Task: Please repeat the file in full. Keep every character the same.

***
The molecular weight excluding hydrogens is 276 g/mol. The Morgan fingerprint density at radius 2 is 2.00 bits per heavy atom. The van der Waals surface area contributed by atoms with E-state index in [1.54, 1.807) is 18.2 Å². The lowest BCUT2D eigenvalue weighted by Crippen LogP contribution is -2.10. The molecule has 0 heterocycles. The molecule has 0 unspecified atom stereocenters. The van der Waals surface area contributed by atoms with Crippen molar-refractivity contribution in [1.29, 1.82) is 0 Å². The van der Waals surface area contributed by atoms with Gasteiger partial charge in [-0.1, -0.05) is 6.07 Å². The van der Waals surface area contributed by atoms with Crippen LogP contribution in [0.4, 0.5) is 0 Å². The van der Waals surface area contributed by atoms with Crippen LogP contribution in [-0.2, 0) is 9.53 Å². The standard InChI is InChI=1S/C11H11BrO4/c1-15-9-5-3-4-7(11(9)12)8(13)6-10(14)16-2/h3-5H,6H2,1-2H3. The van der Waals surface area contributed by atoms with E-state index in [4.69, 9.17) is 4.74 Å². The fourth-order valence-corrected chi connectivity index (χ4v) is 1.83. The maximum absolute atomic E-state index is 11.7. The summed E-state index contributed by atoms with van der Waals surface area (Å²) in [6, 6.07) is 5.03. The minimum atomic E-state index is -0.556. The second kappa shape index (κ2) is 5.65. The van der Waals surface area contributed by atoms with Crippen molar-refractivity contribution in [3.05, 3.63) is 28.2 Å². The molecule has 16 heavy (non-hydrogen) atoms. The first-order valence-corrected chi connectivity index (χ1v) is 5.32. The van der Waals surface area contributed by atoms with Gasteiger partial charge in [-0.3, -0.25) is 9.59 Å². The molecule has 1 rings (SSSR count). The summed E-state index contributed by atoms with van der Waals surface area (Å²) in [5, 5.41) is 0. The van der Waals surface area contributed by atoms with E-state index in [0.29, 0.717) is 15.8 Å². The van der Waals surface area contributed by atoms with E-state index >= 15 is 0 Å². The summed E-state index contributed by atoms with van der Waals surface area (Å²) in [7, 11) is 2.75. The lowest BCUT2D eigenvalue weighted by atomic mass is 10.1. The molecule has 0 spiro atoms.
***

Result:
The molecular weight excluding hydrogens is 276 g/mol. The Morgan fingerprint density at radius 2 is 2.00 bits per heavy atom. The van der Waals surface area contributed by atoms with E-state index in [1.54, 1.807) is 18.2 Å². The lowest BCUT2D eigenvalue weighted by Crippen LogP contribution is -2.10. The molecule has 0 heterocycles. The molecule has 0 unspecified atom stereocenters. The van der Waals surface area contributed by atoms with Crippen molar-refractivity contribution in [1.29, 1.82) is 0 Å². The van der Waals surface area contributed by atoms with Gasteiger partial charge in [-0.1, -0.05) is 6.07 Å². The van der Waals surface area contributed by atoms with Crippen LogP contribution in [0.4, 0.5) is 0 Å². The van der Waals surface area contributed by atoms with Crippen LogP contribution in [-0.2, 0) is 9.53 Å². The standard InChI is InChI=1S/C11H11BrO4/c1-15-9-5-3-4-7(11(9)12)8(13)6-10(14)16-2/h3-5H,6H2,1-2H3. The van der Waals surface area contributed by atoms with E-state index in [4.69, 9.17) is 4.74 Å². The fourth-order valence-corrected chi connectivity index (χ4v) is 1.83. The maximum absolute atomic E-state index is 11.7. The summed E-state index contributed by atoms with van der Waals surface area (Å²) in [6, 6.07) is 5.03. The minimum atomic E-state index is -0.556. The second kappa shape index (κ2) is 5.65. The van der Waals surface area contributed by atoms with Crippen molar-refractivity contribution in [3.05, 3.63) is 28.2 Å². The molecule has 16 heavy (non-hydrogen) atoms. The first-order valence-corrected chi connectivity index (χ1v) is 5.32. The van der Waals surface area contributed by atoms with Gasteiger partial charge in [-0.3, -0.25) is 9.59 Å². The molecule has 1 rings (SSSR count). The summed E-state index contributed by atoms with van der Waals surface area (Å²) in [5, 5.41) is 0. The van der Waals surface area contributed by atoms with E-state index in [0.29, 0.717) is 15.8 Å². The van der Waals surface area contributed by atoms with E-state index >= 15 is 0 Å². The summed E-state index contributed by atoms with van der Waals surface area (Å²) in [7, 11) is 2.75. The lowest BCUT2D eigenvalue weighted by atomic mass is 10.1. The molecule has 0 spiro atoms.